Kidney transplant waiting times vary by age and ESRD etiology. In patients younger than 18 years old, who were given priority on the waiting list, the median time for incident dialysis to transplant has been improving from 1996 to 2013 in all age groups, with the exception of those 0-4 years old (Figure 8.15.b). Children aged 0-4 years have had stable waiting times, which may reflect the surgical complexities in this age group. Since 1996, patients aged 18-21 years old have shown the largest improvement with waiting times. In 2013, the median waiting time for children 0-4 years old surpassed that of patients 18-21 years old. Patients with secondary glomerulonephritis as the cause of their ESRD had the longest median waiting time to first transplant, with a median of 1.32 years in 2013 (Figure 8.15.c).

In 1996, White patients were on the waiting list on average 35% shorter than Black patients awaiting a transplant (Figure 8.15.d). Since then, the average time on the transplant list has improved significantly for all patients, and the gap between races has narrowed substantially. Consequently, median waiting times are now similar between groups (Whites 1.00 and Blacks 1.05 years). With the resolution of the waiting time gap between Black and White pediatric ESRD patients, improving the transplant disparity observed in dialysis dependent Black children may be addressed through efforts to improve the listing rate in these children.

Figure 8.15 Median waiting time from incident hemodialysis (HD) or peritoneal dialysis (PD) to first transplant, by (a) modality, (b) age, (c) primary cause of ESRD, and (d) race, 1996-2013

Table 8.2 displays the ten-year kidney transplant outcomes. The ten-year outcomes improved with decreasing probability of all-cause graft loss and death for both deceased and living kidney transplants. Recipients of living donor kidneys have lower probability of returning to dialysis or retransplantation (0.42 in 2004), when compared to recipients of deceased donor kidneys (0.55 in 2004). The probability of death was higher for recipients of living donor kidney transplants than for deceased donor transplants until 2004, when the probability of death dropped to 0.06 for living donor recipients versus 0.08 for deceased donor recipients. The ten-year outcomes show significantly better all-cause graft failure outcomes for patients receiving living donor kidney transplants (0.45 in 2004) when compared to deceased donor kidney transplants (0.58 in 2004).

Table 8.2 Adjusted ten-year outcomes for kidney transplants in pediatric patients (aged 0-21 years), by donor type and year, 1996-2004

Young Adults

As a result of improvements in the care of pediatric patients with ESRD, a larger percentage of these children are surviving into adulthood. The transition of these patients into adulthood represents a truly unique process and has resulted in the development of specific transition programs to improve health care for these individuals. In the USRDS ADR, the young adult age group is defined as those 22-29 years old. Cardiovascular disease remains the leading cause of mortality in this cohort, similar to children and older adults with ESRD. This section highlights the young adult population focusing on modality and the cardiovascular disease trends in this population.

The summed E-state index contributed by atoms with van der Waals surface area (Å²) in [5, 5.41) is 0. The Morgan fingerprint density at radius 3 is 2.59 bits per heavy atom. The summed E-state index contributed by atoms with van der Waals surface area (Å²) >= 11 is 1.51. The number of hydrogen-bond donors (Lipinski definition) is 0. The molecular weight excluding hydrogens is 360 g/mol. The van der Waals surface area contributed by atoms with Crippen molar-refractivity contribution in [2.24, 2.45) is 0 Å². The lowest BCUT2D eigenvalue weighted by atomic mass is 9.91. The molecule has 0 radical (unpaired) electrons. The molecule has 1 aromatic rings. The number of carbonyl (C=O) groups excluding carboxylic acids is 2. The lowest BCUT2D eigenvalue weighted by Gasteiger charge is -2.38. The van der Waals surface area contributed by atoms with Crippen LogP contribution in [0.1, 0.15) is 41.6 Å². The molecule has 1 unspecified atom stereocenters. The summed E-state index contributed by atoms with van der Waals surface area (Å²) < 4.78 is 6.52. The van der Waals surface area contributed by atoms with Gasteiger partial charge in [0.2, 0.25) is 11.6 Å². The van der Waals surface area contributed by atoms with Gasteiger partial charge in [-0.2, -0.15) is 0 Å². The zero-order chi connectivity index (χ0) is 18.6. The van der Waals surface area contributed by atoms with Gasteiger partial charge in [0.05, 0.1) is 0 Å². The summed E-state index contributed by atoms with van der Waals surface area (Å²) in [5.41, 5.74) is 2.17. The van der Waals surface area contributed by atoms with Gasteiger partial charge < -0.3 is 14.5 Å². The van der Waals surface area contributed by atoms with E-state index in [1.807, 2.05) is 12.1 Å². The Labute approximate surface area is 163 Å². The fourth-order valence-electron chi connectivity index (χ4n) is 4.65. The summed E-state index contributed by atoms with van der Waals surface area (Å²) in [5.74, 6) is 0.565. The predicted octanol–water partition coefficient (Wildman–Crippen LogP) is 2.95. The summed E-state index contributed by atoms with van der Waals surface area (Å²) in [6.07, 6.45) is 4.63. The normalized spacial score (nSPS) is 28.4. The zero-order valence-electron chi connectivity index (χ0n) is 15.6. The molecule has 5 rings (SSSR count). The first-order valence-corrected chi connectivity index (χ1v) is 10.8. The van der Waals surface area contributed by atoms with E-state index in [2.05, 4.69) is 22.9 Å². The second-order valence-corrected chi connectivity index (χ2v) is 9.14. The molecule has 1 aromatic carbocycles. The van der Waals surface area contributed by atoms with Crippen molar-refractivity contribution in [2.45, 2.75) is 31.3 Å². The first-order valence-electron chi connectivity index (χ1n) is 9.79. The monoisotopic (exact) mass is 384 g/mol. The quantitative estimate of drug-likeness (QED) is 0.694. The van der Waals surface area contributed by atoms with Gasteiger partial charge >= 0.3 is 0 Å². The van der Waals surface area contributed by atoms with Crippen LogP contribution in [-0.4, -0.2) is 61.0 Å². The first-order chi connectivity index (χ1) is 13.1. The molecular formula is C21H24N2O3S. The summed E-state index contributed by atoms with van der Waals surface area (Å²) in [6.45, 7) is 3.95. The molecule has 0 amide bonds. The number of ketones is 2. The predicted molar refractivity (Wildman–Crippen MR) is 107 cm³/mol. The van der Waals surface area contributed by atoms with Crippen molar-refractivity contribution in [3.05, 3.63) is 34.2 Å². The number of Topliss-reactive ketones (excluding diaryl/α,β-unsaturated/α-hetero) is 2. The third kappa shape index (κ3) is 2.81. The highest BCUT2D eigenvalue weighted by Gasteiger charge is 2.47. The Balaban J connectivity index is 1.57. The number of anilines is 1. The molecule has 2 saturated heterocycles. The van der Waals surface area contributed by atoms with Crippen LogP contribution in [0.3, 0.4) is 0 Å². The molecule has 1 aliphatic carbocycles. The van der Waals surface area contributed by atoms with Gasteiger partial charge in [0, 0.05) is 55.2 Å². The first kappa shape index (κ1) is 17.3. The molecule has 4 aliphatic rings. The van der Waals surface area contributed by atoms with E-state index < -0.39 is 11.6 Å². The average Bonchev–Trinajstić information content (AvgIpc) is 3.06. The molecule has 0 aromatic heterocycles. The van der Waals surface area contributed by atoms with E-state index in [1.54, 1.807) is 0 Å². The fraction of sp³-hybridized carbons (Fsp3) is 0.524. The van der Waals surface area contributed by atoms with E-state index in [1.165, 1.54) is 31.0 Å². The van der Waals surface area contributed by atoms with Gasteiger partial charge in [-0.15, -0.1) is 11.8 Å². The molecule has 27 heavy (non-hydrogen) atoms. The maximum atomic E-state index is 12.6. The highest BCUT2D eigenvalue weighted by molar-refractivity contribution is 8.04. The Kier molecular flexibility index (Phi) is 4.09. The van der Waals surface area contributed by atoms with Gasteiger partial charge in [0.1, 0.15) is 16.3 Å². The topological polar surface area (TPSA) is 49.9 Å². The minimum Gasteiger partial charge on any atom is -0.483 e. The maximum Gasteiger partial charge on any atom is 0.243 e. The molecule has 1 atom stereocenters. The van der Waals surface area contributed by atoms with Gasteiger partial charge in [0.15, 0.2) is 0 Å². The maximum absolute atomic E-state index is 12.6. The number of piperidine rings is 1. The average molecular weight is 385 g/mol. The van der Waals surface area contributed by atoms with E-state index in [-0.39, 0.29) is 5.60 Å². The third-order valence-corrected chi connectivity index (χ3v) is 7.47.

The overall incident rate of ESRD in the young adult cohort has been slowly decreasing (Figure 8.16). In 1996, the rate was 72.6 per million/year in the young adult census population, while in 2014 the ESRD incident rate was 62.9 per million/year. In 2014, the rates of incident hemodialysis, peritoneal dialysis, and transplant were 49.9, 9.6, and 3.3 patients per million/year, respectively. Since 2008, there has been a trend in increased utilization of peritoneal dialysis as the incident ESRD modality. The point prevalence of young adults with ESRD (figure not shown) was 445.2 patients per million population in 2014. The use of ESRD modality within this 2014 point prevalent population included 206.1 hemodialysis, 43.4 peritoneal dialysis, and 194.3 transplant patients per million population, respectively.

Figure 8.16 Trends in incident rates of ESRD in young adults (aged 22-29 years), by modality, 1996-2014

Cardiovascular health has been improving in the young adult ESRD population. The overall cardiovascular hospitalization rate during 2009-2013 was 124 admissions per 1,000 patient years, which is lower than the rate during 2004-2008 (Figure 8.17). The rate of cardiovascular hospitalizations remained highest in those on hemodialysis compared with other ESRD modalities. However, there was a 31.1% decline in cardiovascular hospitalization rates in hemodialysis patients in the most recent reporting years. Between 2009-2014, the one-year adjusted cardiovascular mortality was 10 per 1,000 patient years, which was a decrease of 28.6% from the 2004-2008 period (Figure 8.18). The adjusted one-year cardiovascular mortality rate decreased across all modalities.

Figure 8.17 One-year unadjusted cardiovascular hospitalization rates in young adults with incident ESRD (aged 22-29 years), by modality, 2004-2008 and 2009-2013

Figure 8.18 One-year adjusted cardiovascular mortality rates in young adults with incident ESRD (aged 22-29 years), by modality, 2004-2008 and 2009-2013

For young adults beginning ESRD therapy during the period 2005-2009, the probability of five-year survival was 0.80, which is lower than the 0.90 five-year survival in patients aged 0-21 years (Figure 8.19). Young adult transplant patients had the highest probability of surviving five years with 0.95, as compared to 0.74 in hemodialysis patients, and 0.81 in peritoneal dialysis patients.

Figure 8.19 Adjusted five-year survival probability of young adults with incident ESRD (aged 22-29 years), by modality and months after initiation, 2005–2009